The easiest way to avoid paying finance charges on credit card purchases is to pay your statement balance in full every month. That way, your account will have a zero balance and no finance charges will be assessed. If you’re unable to pay off your entire balance, you can save on finance charges another way by paying off the debt as quickly as possible. Pay as much as possible, whenever possible, but pay at least the minimum amount as indicated on your statement.
Pay on time every time and do not exceed your credit limit. Some credit card issuers will charge a default rate (a higher rate of interest) if a cardholder misses two minimum monthly payments.
Understanding how creditors calculate interest can also help you to manage your costs. Here is information that can help:
When you want to determine which credit card will likely cost you the most, the Annual Percentage Rate (APR) is a quick way to make a first comparison. The APR takes into account a loan’s interest rate, term, and fees to illustrate the total cost of credit expressed as a yearly rate. The lower the APR, the lower the total cost of the loan. So look for a credit card with the lowest APR you can find. Keep in mind that if a credit card has a variable rate, that means it can change throughout the year. Read your disclosure statement or talk to your lender to make sure you understand the details.
In addition to comparing APRs, look carefully at fees for items such as annual fees, finance charges, late payments, balance transfer fees, over-the-limit, and cash advances to name a few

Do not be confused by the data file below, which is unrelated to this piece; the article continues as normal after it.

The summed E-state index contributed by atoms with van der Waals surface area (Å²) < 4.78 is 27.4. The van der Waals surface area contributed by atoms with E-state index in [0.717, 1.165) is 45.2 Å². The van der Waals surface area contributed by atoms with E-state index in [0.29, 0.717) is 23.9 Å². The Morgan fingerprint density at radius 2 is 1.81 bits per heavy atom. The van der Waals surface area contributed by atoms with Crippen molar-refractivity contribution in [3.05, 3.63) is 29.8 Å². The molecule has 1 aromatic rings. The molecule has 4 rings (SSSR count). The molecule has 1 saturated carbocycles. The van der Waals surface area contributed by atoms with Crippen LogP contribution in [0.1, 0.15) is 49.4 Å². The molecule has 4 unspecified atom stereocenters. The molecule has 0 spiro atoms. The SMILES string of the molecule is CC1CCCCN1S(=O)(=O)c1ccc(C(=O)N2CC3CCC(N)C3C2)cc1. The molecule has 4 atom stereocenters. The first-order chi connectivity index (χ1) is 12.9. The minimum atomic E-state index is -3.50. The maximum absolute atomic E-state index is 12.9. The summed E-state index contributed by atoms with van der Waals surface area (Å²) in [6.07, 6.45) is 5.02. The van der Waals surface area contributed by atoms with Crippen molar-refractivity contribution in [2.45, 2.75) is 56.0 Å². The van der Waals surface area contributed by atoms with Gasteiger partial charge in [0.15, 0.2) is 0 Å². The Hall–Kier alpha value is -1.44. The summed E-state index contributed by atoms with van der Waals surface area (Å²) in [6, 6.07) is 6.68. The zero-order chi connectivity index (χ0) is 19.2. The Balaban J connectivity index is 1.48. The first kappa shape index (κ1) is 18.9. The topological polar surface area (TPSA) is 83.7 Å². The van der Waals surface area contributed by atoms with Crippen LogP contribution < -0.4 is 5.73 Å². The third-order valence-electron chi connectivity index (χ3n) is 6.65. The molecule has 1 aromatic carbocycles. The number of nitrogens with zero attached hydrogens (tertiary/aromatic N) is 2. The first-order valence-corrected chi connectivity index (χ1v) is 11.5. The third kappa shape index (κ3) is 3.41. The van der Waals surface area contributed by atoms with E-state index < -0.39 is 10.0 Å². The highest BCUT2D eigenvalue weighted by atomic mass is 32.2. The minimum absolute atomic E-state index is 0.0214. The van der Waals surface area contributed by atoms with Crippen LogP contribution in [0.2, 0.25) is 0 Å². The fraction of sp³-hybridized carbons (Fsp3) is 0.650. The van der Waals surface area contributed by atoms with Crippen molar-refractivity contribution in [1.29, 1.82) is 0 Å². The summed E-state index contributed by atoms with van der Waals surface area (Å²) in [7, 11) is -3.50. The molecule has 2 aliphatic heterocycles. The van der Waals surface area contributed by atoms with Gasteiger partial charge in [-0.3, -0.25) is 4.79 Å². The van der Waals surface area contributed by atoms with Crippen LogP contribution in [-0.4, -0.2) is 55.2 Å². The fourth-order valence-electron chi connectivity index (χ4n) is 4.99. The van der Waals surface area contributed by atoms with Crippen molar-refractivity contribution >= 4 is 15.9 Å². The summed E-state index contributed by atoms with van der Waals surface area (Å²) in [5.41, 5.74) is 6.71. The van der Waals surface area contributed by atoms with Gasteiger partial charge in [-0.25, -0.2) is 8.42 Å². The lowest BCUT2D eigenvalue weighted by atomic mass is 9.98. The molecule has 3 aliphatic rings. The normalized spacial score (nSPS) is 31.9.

The periodic rate is the interest rate described in relation to a specific period of time. For example, the monthly periodic rate is the cost of credit per month; the daily periodic rate is the cost of credit per day. If a creditor charges interest on a daily basis, the cost of credit per day is the APR divided by 365. An APR of 18% would therefore equal a Periodic Rate of about 0.05%.
How is your interest calculated? After you know the APR and Periodic Rate, look at the method the creditor uses to calculate the interest you owe. This can make a big difference in how much interest you’ll pay. Here are four common methods:
With this method, no interest is charged if you make payment in full within the grace period defined in your card member agreement (usually 25–28 days). If you don’t pay in full, interest is charged on the unpaid amount, and then added to your next bill.
This is the most common method used. Your credit card issuer calculates your balance every day in the billing cycle. Each day, they add new charges and subtract payments from your existing balance. They then add all daily balances together and divide by the number of days in the billing cycle to get the average daily balance. Finally, they multiply the average daily balance by the periodic rate to determine the finance charge.
With this method, the average daily balance is calculated from two billing cycles rather than one. The finance charges you pay are typically higher than with the single cycle calculation.
Interest is charged on the opening balance of your account minus any payments made during the billing cycle. Since your new purchases are not included (which would raise your balance) and your payments are included (which lowers your balance), this means that you’ll usually pay less in interest than you would with other methods.
With this method, the card issuer charges interest on the opening balance of your account. They don’t subtract any payments received during the billing cycle. This means that you’ll pay more interest compared to the Adjusted Balance method, but less than you would with either of the Average Daily Balance methods.
For more information on Credit Card Regulations, please visit www.federalreserve.gov/consumerinfo/consumercredit.htm.
what does it really cost?
This example shows how to save money on interest. Let’s say you purchased a new laptop for $500 with a credit card. Review this chart to see what you’ll really pay when using a credit card with a lower interest rate, and one with a higher interest rate.